“The Soundboks Go will make sure any crowd starts bopping.”
- Great sound at loud volumes
- Sturdy cabinet and bumpers
- Good battery life
- Effective app support
- Awesome when paired with other speakers
- Not as useful indoors
- Limited codec support
Bluetooth speakers come in a wide variety of shapes, sizes, and styles. Some are super-portable, some are meant to be poolside pals, and others are happiest when you keep them at home. But if you want to rock an entire block party, or maybe even a small concert, you’re going to need some serious power.
That’s exactly where the $699 Soundboks Go finds its niche. This isn’t just a speaker, it’s a party in a box, and that means it can get loud. Real loud. We pumped it up to 11 to hear it for ourselves and whomever else showed up.
What’s in the box
Unboxing the Go won’t reveal much inside. Apart from the speaker itself, you get a battery, charging cables, and a user manual. While I did test out the speaker with the carrier strap, it’s a $50 add-on at the time of purchase (or $59 if you buy it later).
I’ve previously listened to the larger flagship Soundboks Gen3, which is practically double the size of the Go, so I had a good sense of what I was getting into. The Gen3 is a monster of a speaker, sporting the kind of rumbling boom a DJ would want to keep a crowd bopping. So is the Soundboks Gen2, which is still available. The Go follows much of the same design philosophy, albeit in a smaller frame.
The grille in front is a carbon copy, as is the button layout and battery. In fact, the battery is exactly the same, so if you have a Gen3 already, you can use its battery with the Go. Soundboks has also ruggedized the Go as much as possible. It can effectively take a beating, and keep on playing, though I would certainly advise not being reckless given the speaker’s price tag. Rubberized silicone bumpers all around give it some good cushioning, while the cabinet can withstand heavy splashes of water, courtesy of its official IP65 rating.
It weighs 20 pounds, so not the lightest thing to carry around, but once you park it somewhere, it’s good to go. A sturdy rubberized handle at the top is your ticket to lugging it around, unless you opt for the carrier strap, or you’re simply in the mood to treat it like an old-school boombox. It even has an opening at the bottom to mount it onto a compatible tripod or rig.
There’s a slot in the back to slide in the battery, which you plug into the power port nearby. You can also plug the wall charger directly into this same port if you plan to use this near a power outlet. Outdoors, however, you will probably need to rely on battery power a whole lot more, and buying an additional battery ($149) might become necessary.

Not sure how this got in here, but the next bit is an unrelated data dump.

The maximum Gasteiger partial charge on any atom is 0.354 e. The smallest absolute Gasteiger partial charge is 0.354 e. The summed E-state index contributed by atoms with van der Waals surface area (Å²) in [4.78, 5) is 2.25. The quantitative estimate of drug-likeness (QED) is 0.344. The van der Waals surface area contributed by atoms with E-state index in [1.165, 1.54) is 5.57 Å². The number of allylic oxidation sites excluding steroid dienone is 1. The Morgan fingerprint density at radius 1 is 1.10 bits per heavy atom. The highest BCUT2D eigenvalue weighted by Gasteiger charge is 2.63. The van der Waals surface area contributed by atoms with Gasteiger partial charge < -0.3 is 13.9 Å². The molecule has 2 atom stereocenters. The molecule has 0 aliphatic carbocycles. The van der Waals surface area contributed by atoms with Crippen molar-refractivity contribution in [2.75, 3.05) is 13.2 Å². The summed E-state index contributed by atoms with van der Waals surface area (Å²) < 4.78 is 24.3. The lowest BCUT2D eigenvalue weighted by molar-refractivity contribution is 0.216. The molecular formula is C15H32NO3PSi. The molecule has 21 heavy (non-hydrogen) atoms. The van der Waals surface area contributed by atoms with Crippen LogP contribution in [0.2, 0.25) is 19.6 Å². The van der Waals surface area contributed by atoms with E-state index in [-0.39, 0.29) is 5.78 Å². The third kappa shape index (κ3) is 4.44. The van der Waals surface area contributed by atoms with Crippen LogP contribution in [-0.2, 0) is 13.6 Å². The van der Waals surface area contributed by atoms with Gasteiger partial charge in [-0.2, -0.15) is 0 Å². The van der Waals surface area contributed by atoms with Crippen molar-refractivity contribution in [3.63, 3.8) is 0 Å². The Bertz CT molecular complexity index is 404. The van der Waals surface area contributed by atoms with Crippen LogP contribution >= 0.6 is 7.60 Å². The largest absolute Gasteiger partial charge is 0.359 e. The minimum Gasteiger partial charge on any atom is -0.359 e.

The only other port is a 3.5mm Aux-In. Unlike the larger Gen3, there is no audio output or 1/4-inch input for microphones and guitars (or other instruments). You can still DJ with it if you want to, but you can’t get creative with instruments, unfortunately.
That’s kind of a shame, given the power the Go wields. It has two 72-watt Class D amplifiers, along with a 10-inch woofer and 1-inch silk dome tweeter. The speaker was built to push audio out in a linear direction, so it doesn’t have drivers facing the sides, back, or top, for instance.
Setup and configuration
The volume dial doubles as the power button. Turn it on and a ring of LEDs light up to indicate volume level, which starts at zero and cheekily goes up to 11 — an in-joke that previous Soundboks speakers have also made. Each portion of the ring is a step in volume level, so you have a good idea where you stand at all times.
Next to that is a function button that splits into three based on what role the speaker is playing. The reason being that you can pair up to five Soundboks Go speakers together, with one acting as a host, while the others join. You can also choose to stereo pair them for left and right channels, which is great if you’re going to keep them aimed in the same direction. Or you can choose to keep them both in mono and place them in totally different spots to cover more ground. The Go speaks the same language as the Gen3, letting you pair a Go with a Gen3 should that ever materialize.
There is a neat workaround to get past the five-speaker restriction by way of the Aux-In port. Basically, you would need to set up two Go speakers as hosts, and then chain them together with a 3.5mm line-in cable. Soundboks doesn’t restrict how much you do this, so theoretically, you can put well over a dozen of them together playing the same audio, with full control through the Soundboks app.
All of this wireless connection magic is handled via Skaa, a wireless streaming protocol that uses the 2.4GHz frequency band, but is neither Wi-Fi nor Bluetooth. Skaa provides a lower latency connection with fewer dropouts than Bluetooth. If you choose to use the Skaa Pro Mode, it reduces latency even further and improves stereo sound. The only catch is that you max out at pairing two speakers (not four), and range drops by 20%, so you would have to position them a little closer to each other.
Bluetooth pairing with the Soundboks Go was initially more difficult than I expected. I used the Soundboks app to connect, and while it clearly saw the first speaker, it refused to make the connection. Finally, after what seemed like 15 attempts to do it, I broke through. I then added the second speaker, and that was it, pretty smooth sailing.
Using the Soundboks app
It’s not deep with features, but the app does offer useful tools. First, it was nice to see that Soundboks continues to support its products with firmware updates. I noticed the same thing with the Gen3, and the Go was no exception during my time testing it.
Moving on, the existing sound modes are largely situational. If you’re outside and want to really hear what the Go can do, you choose Bass+. For something powerful, yet also mindful of battery life, you go with Power. Indoor is self-explanatory as the ideal route when inside. EQ lets you adjust the sound to your own liking, and save your favorites as presets.